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This article is about the airframe configuration. For other uses, see Canard (disambiguation).

In aeronautics, a canard (French for "duck") is a fixed-wing aircraft configuration in which a small horizontal surface, also named the canard or foreplane, is positioned forward of the main wing in contrast to the conventional position at the tail.[1][2][3] Because of this it is sometimes described as "tail-first".[4]

The term "canard" arose in France. The appearance of the Santos-Dumont 14-bis of 1906 reminded the French public of a flying duck (Fr. canard).,[5] and later the Fabre Hydravion of 1910 was named "Le Canard".[6] Thereafter all aeroplanes with a foreplane were known as canards [7]


Pioneer years

The Wright Brothers began experimenting with the foreplane configuration around 1900. Their first kite included a front surface for pitch control and they adopted this configuration for their first Flyer. They were aware that Otto Lilienthal had been killed in a glider with an aft tail, due to a lack of pitch control. They expected a foreplane to be a better control surface, in addition to being visible to the pilot in flight.

Many pioneers initially followed the Wrights' lead. For example the Santos-Dumont 14-bis aeroplane of 1906 had no tail but small control surfaces in the front. The Fabre Hydravion of 1910 was the first floatplane to fly and had a foreplane. It was named "Le Canard".

But canard behaviour was not properly understood and other European pioneers were establishing the tailplane — among them, Louis Blériot — as the "conventional" design. Some – including the Wrights – experimented with both fore and aft planes on the same aircraft, now known as the three surface configuration.

1914 to 1945

After 1911, few canard types would be produced for many decades.

In 1917 de Bruyère constructed his C.1 biplane fighter. It featured a single (monoplane) canard foreplane with both conventional and ventral tail fins behind which was the rear-mounted pusher propellor. The tip sections of the upper wings were movable and acted as ailerons. The C.1 rolled over and crashed on its first flight.[8]

First flown in 1927, the experimental Focke-Wulf F 19 "Ente" (duck) was more successful. Two examples were built and although one crashed for unrelated reasons, the second example continued flying until 1931.

Just before and during World War II some more experimental canard fighters were flown, including the Ambrosini SS.4, Curtiss-Wright XP-55 Ascender and Kyūshū J7W1 Shinden, but no production aircraft were completed. The Shinden was ordered into production "off the drawing board" but hostilities ceased before any other than prototypes had flown.

Just after the end of World War II in Europe in 1945, what may have been the first canard designed and flown in the Soviet Union appeared as a test aircraft, the lightweight Mikoyan-Gurevich MiG-8 Utka. It was reportedly a favorite among MiG OKB test pilots for its docile, slow-speed handling characteristics and flew for some years, being used as a testbed during development of the (conventional) MiG-15.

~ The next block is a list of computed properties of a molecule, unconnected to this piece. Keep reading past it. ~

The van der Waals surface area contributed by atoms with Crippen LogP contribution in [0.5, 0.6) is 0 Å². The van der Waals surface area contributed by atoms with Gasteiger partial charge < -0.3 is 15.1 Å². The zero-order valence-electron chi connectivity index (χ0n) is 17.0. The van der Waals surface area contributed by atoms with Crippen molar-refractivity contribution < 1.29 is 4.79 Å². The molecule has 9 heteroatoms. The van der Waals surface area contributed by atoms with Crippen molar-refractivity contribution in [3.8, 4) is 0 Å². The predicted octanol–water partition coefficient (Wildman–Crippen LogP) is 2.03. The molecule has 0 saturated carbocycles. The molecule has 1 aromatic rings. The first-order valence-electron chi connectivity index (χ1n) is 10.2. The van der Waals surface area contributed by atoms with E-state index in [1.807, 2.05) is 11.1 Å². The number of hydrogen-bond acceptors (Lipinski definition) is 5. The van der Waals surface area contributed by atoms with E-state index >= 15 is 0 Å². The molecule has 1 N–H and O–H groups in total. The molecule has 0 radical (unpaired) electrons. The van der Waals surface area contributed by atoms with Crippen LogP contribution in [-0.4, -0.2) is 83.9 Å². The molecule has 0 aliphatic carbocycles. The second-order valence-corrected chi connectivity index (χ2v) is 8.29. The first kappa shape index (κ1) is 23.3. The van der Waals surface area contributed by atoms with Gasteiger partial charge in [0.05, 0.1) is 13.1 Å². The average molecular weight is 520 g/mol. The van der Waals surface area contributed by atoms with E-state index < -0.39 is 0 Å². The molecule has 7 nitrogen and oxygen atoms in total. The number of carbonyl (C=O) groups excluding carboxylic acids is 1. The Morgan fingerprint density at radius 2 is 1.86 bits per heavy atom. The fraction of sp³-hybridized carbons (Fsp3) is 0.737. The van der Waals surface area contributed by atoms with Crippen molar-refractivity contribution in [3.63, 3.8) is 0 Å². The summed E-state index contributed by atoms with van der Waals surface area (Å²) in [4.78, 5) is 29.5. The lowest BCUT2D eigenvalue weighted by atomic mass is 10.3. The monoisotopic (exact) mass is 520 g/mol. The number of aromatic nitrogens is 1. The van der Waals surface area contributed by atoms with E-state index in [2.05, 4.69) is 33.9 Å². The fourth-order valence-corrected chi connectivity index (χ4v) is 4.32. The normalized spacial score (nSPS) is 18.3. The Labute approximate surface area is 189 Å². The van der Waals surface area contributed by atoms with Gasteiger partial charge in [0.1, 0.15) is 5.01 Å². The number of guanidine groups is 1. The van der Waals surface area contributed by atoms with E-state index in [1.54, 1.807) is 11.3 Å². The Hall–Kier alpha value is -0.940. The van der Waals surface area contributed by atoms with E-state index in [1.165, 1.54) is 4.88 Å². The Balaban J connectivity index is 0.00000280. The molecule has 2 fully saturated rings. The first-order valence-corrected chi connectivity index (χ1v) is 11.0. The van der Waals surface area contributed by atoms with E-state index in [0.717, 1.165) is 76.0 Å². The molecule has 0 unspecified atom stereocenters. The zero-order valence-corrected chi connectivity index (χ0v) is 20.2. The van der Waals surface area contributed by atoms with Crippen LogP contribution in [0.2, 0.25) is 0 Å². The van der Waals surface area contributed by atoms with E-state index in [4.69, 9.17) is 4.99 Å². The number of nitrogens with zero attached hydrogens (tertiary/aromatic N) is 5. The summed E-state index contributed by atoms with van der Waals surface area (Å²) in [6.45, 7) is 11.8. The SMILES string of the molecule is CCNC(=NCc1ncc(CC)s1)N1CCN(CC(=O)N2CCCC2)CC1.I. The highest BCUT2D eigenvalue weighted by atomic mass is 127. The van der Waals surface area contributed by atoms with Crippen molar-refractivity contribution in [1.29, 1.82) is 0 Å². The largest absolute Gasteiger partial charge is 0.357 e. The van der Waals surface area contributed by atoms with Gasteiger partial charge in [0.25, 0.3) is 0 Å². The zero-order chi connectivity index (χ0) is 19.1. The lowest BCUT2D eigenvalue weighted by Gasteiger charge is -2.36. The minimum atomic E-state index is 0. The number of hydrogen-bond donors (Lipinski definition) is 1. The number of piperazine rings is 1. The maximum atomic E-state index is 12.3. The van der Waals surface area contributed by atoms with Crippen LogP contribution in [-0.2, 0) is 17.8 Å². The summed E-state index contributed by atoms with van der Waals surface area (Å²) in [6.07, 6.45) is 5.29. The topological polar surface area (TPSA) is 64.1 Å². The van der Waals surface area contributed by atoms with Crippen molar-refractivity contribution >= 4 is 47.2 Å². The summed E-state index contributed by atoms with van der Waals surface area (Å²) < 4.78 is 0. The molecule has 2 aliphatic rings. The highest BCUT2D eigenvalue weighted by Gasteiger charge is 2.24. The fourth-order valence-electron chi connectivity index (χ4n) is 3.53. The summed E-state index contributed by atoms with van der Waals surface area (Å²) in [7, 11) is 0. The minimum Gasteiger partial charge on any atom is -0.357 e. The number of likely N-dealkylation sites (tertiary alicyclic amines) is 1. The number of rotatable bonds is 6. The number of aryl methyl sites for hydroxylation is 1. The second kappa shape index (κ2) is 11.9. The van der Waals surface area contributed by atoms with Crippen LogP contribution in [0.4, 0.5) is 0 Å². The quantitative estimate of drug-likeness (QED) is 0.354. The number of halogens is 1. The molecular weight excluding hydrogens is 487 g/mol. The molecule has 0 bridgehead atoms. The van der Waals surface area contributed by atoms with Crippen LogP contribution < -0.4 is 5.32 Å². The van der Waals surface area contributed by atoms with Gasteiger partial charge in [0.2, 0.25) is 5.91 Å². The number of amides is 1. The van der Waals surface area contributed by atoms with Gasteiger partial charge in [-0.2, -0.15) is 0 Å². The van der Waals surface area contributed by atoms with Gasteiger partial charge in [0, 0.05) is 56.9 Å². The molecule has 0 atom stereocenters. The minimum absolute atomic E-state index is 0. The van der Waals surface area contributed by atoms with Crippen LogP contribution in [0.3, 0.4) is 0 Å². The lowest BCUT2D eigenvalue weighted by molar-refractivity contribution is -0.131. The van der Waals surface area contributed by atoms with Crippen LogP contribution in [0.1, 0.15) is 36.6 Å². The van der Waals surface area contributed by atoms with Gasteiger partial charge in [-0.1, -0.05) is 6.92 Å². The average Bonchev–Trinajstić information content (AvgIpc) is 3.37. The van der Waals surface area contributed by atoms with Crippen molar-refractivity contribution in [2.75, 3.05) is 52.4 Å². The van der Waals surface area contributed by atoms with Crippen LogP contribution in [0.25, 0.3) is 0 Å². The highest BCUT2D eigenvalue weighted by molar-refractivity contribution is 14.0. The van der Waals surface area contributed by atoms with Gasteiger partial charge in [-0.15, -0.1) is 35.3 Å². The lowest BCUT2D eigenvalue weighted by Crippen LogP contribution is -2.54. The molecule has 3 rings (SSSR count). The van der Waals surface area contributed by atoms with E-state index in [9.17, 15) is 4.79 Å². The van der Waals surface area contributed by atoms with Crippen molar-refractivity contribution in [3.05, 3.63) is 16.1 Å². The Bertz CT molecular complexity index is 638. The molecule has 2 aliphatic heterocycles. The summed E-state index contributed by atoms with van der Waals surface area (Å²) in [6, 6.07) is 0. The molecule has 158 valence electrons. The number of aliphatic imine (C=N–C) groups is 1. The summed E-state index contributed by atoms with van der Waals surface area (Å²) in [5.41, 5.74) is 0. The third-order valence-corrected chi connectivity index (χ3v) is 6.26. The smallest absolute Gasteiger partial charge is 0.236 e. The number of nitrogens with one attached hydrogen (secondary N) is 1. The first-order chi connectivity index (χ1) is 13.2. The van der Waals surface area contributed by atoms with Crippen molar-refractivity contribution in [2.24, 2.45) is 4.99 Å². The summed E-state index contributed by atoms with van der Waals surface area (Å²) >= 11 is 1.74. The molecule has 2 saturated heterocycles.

The canard revival

From the 1950s, American designers and especially North American experimented with supersonic canard delta designs, with some such as the North American XB-70 Valkyrie and the Soviet equivalent Sukhoi T-4 flying in prototype form. But it was not until 1967 that the Swedish Saab 37 Viggen became the first canard aircraft to enter production. This spurred many designers, and canard surfaces sprouted on a number of designs derived from the popular Dassault Mirage delta-winged jet fighter. These included variants of the French Dassault Mirage III, Israeli IAI Kfir and South African Atlas Cheetah. The canard delta remains a popular configuration for combat aircraft.

The Viggen also inspired Burt Rutan to create a two seater homebuilt canard design, accordingly named VariViggen (1972). Rutan's next two canard designs, the VariEze and Long-EZ had longer-span swept wings. These designs were radically different from anything seen before [9] and were also very successful with many examples built.[10] The 1980s saw the spreading of Rutan's ideas to other designers, including executive canards such as the OMAC Laser 300, Avtek 400 and Beech Starship.

The development of fly-by-wire and artificial stability produced a new generation of military canard designs. The Saab JAS 39 Gripen multirpole fighter flew in 1988 and was adopted by a number of national air forces. Others followed. Types which would follow it into operational service included the Eurofighter Typhoon in 1994 and the Chinese Chengdu J-10 in 1998.

Modern canards

Static canard designs can have issues with stability and behaviour in the stall. Modern computerized controls began to turn the complex interactions in airflow between the canard and the main wing from stability concerns into maneuverability advantages.[11] Some canard aircraft designs have trim advantages that allow them to better adjust for center of mass changes due to load changes or fuel use, and for aerodynamic center changes when shifting between subsonic and supersonic flight.